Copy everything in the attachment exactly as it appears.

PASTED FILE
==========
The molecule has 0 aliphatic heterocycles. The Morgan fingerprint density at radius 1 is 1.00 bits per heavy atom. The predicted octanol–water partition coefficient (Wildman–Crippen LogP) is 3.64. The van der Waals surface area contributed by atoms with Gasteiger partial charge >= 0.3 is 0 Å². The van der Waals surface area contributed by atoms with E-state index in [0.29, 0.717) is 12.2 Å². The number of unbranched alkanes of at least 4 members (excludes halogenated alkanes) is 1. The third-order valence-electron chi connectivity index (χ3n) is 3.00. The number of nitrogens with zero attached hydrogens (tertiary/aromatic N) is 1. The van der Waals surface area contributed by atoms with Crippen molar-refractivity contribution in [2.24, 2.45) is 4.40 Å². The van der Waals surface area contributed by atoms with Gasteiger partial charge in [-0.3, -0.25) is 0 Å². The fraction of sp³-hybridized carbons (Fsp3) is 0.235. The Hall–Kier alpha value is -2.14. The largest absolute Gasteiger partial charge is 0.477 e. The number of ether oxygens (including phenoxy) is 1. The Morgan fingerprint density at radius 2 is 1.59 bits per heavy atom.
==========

The molecule has 0 aliphatic heterocycles. The Morgan fingerprint density at radius 1 is 1.00 bits per heavy atom. The predicted octanol–water partition coefficient (Wildman–Crippen LogP) is 3.64. The van der Waals surface area contributed by atoms with Gasteiger partial charge >= 0.3 is 0 Å². The van der Waals surface area contributed by atoms with E-state index in [0.29, 0.717) is 12.2 Å². The number of unbranched alkanes of at least 4 members (excludes halogenated alkanes) is 1. The third-order valence-electron chi connectivity index (χ3n) is 3.00. The number of nitrogens with zero attached hydrogens (tertiary/aromatic N) is 1. The van der Waals surface area contributed by atoms with Crippen molar-refractivity contribution in [2.24, 2.45) is 4.40 Å². The van der Waals surface area contributed by atoms with Gasteiger partial charge in [-0.3, -0.25) is 0 Å². The fraction of sp³-hybridized carbons (Fsp3) is 0.235. The Hall–Kier alpha value is -2.14. The largest absolute Gasteiger partial charge is 0.477 e. The number of ether oxygens (including phenoxy) is 1. The Morgan fingerprint density at radius 2 is 1.59 bits per heavy atom.